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A few stereotypes are shredded in Tucked, a British film that had its world premiere at Outfest and ended up winning the audience award as well as a jury prize for best international film. A movie about drag queens is not exactly novel; a similar film called Viva, set in Cuba, was in the foreign language Oscar competition a couple of years ago. But Jamie Patterson’s film works some fresh variations on a familiar theme and benefits from two splendid performances. An enterprising distributor could capitalize on those assets and bring the movie to the right markets.
Set primarily at a club in Brighton, England, the film introduces us to Jackie (Derren Nesbitt), who regales the club regulars with biting jabs at just about everyone. A newcomer to the club, a 21-year-old gay performer named Faith (Jordan Stephens), finds inspiration in Jackie’s fearlessness and seems eager to become a protege. Surprisingly, it turns out that Jackie is straight, with a wife and daughter in his past. He simply enjoys donning women’s clothes and letting the insults fly. Jackie’s marriage broke up because his wife couldn’t accept these contradictions in his personality.
The heart of the film is in the odd parent-child relationship that develops between Jackie and Faith. Although Jackie has some hard-won worldly wisdom for the younger performer, Faith also encourages Jackie to reach out to his long-lost daughter. The tale of two performers helping to heal each other may have been told before, but the details are fresh, and the actors shine.
Nesbitt has had a long career in British television, and he co-starred in a few films from the 1960s (including The Naked Runner with Frank Sinatra and Where Eagles Dare with Richard Burton and Clint Eastwood). But many audiences will be unfamiliar with his work, so this pic will come as a revelation. Nesbitt is now 83, and he commands the screen. In his nightclub act and in some of his no-nonsense interaction with co-workers, Jackie can be acerbic and supremely self-aware, but he also demonstrates compassion in dealing with the younger man that never slips into sentimentality.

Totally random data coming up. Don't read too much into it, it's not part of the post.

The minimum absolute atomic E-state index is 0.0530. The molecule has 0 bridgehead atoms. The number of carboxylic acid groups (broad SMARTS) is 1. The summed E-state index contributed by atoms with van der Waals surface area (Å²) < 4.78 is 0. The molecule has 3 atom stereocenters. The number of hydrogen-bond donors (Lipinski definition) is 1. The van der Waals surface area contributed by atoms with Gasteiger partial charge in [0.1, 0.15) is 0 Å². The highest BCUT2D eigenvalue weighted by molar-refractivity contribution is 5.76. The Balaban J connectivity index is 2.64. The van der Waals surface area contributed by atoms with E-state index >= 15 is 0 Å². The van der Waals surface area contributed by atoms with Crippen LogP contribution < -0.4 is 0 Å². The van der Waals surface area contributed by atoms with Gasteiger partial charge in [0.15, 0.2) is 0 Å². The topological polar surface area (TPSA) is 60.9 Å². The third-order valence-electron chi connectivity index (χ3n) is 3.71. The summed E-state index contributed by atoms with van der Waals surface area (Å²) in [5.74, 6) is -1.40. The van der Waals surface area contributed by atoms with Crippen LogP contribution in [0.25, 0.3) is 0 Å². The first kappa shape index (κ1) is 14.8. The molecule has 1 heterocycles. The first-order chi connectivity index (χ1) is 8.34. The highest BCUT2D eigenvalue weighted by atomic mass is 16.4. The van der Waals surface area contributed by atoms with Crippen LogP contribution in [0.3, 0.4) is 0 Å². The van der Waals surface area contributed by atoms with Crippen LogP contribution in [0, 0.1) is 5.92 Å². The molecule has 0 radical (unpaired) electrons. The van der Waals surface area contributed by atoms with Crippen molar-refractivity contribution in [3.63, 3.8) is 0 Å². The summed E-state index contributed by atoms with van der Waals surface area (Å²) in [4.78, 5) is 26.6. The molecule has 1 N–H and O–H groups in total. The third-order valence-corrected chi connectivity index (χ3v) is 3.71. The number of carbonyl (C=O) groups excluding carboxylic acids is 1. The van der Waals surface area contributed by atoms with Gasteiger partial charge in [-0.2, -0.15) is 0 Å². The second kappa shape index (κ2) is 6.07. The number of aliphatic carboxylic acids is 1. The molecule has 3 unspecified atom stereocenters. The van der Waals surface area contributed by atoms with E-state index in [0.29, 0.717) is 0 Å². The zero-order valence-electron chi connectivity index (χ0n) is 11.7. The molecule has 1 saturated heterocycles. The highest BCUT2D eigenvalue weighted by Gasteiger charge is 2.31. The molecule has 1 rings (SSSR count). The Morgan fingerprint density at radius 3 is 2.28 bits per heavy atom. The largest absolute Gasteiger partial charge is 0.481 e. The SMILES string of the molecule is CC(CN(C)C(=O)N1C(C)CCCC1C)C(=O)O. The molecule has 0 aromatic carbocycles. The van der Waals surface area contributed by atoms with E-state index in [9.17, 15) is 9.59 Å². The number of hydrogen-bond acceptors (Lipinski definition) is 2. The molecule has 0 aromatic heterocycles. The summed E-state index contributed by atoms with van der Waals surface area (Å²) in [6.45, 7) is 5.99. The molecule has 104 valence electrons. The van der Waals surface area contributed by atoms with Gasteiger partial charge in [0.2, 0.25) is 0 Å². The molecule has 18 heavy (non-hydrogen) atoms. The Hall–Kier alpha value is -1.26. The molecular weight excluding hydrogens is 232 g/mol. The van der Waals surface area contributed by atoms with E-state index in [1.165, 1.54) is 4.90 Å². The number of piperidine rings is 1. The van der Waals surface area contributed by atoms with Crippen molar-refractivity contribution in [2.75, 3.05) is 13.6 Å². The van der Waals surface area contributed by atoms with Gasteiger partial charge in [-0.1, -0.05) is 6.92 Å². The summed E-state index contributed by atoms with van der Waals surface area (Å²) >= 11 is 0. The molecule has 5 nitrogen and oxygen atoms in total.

Stephens is better known as a singer and musician, but he conveys complete ease on camera, and he has an unforced rapport with Nesbitt. Even though Faith has been rejected by his family, Stephens convinces us that this young man has enough self-possession to find his own place in the world. Patterson must be given considerable credit for this young actor’s ease on camera. The interaction of these two unique characters gives the movie both wit and pathos.
There are, however, a few missteps in this appealing film. A scene in which Jackie visits his ex-wife’s grave might have squeaked by if it were brief and wordless, but the pic comes to a standstill for a maudlin monologue. Jackie’s illness is another stock element, but at least this is treated tersely. Patterson captures the atmosphere in the club and in the seaside town with considerable panache. The movie’s ending isn’t hard to predict, but we’ve become so drawn to the characters that the reconciliations still manage to be satisfying. If Tucked does nothing more than encourage viewers to seek out some of Nesbitt’s earlier films and television shows, it will have performed an invaluable service.
Production company: Belstone Pictures
Cast: Derren Nesbitt, Jordan Stephens, Steve Oram, April Pearson, Joss Porter
Director-screenwriter: Jamie Patterson
Producer: Finn Bruce
Executive producers: Richard Jackson, Dominic Collins, Mark Gee, Joanna Gee, Minna Mills, Peveril John, Robina Talbot-Ponsonby, Nigel Talbot-Ponsonby, Edward Fremlin-Key, Chris Malcamson, Agshin Badalov
Director of photography: Paul O’Callaghan
Production designer: Laura Little
Costume designer: Lucy Upton Prowse
Editor: David Fricker